Cold fusion with palladium requires heavy water (deuterium oxide). Cold fusion with nickel appears to work as well with ordinary water as with heavy water. I expect nickel will become the dominant cathode material, in which case the fuel cost will be as close to zero as any fuel imaginable. Even heavy water fuel would be cheap. Heavy water costs about $1000 per kilogram retail, even though it is ubiquitous (it is 1 part in 6000 in every drop of water on earth). It is expensive because a lot of energy is required to separate it from ordinary water, and because demand is limited, so new separation technologies have not been developed.6 But you get a fantastic amount of energy out of a fusion reaction. Even at $1000 per kilogram, heavy water would be thousands of times cheaper than oil. In a heavy water cold fusion economy, a fraction of a percent of the fuel would have to be recycled to keep the heavy water separation plants working, whereas today 7% of oil goes to refinery use and loss.7 There are some indications that the cathode metal itself plays a role in the reaction. It may be transmuted, in which case it would be used up. A cold fusion reactor may require new metal from time to time, the way a fission reactor requires new uranium. Palladium and nickel are cheaper than uranium, and all three produce energy cheaper than oil does.

So let's return to today and you could have missed this piece of news, but the 42-year old 600 MW Yankee nuclear power plant in Vermont, with Federal approval to operate for 17 more years, quietly shut down for good yesterday.   Just this facility had provided 70% of all the electricity generated in Vermont since 1972. There was no danger to the community.  It was just too expensive to operate.  The average age of a U.S. commercial nuclear reactor is 32 years.  

Could this be an end to the fission nuclear era?  Probably not, as the Tennessee Valley Authority Watts Bar 2  (WB 1 came on line in 1996) nuclear generation unit is a year away from operation, and five more are on track for powering up by 2020, all in the South.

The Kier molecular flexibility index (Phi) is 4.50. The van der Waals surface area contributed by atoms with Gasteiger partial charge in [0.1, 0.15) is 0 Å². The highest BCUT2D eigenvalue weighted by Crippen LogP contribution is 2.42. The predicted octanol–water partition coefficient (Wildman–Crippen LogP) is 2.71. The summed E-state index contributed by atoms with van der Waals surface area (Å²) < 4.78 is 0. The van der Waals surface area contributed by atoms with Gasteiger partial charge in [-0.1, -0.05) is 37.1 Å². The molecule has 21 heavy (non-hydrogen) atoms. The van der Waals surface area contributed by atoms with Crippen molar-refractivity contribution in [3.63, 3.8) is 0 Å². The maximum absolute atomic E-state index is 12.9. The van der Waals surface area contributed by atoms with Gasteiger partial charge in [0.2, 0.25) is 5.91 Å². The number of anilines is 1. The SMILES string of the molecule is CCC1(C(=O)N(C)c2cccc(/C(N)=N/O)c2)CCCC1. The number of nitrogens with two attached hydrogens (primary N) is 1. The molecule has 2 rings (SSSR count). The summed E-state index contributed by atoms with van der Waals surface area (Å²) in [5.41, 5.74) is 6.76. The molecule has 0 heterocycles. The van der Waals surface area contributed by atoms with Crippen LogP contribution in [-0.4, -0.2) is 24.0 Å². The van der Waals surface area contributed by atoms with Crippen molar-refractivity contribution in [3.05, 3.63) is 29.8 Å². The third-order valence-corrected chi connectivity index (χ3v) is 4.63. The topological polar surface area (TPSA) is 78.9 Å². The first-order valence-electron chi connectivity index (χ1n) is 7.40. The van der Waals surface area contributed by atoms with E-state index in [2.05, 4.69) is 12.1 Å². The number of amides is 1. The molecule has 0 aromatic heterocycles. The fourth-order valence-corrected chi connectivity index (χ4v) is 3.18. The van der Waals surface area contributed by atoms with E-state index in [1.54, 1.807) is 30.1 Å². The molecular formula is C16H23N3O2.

According to World Nuclear Association:

Nuclear Power in the USA

(Updated November 2014)
  • The USA is the world's largest producer of nuclear power, accounting for more than 30% of worldwide nuclear generation of electricity.
  • The country's 100+ nuclear reactors produced 822 billion kWh in 2013, over 19% of total electrical output. There are now 100 units operable and five under construction.
  • Following a 30-year period in which few new reactors were built, it is expected that six new units may come on line by 2020, four of those resulting from 16 licence applications made since mid-2007 to build 24 new nuclear reactors.
  • However, lower gas prices since 2009 have put the economic viability of some existing reactors and proposed projects in doubt.
  • Government policy changes since the late 1990s have helped pave the way for significant growth in nuclear capacity. Government and industry are working closely on expedited approval for construction and new plant designs.
So we it is clear that fission nuclear power is making a renaissance.  Prime Minister Shinzo Abe will do everything he can to restore as many of the 50 nuclear facilities in Japan as he can, and, frankly, those units are available, so why not use them as a bridge to their future?

Tomorrow, or so, I will present Part 2B:  The Ultimate Energy System.  I can provide a hint of what this will be: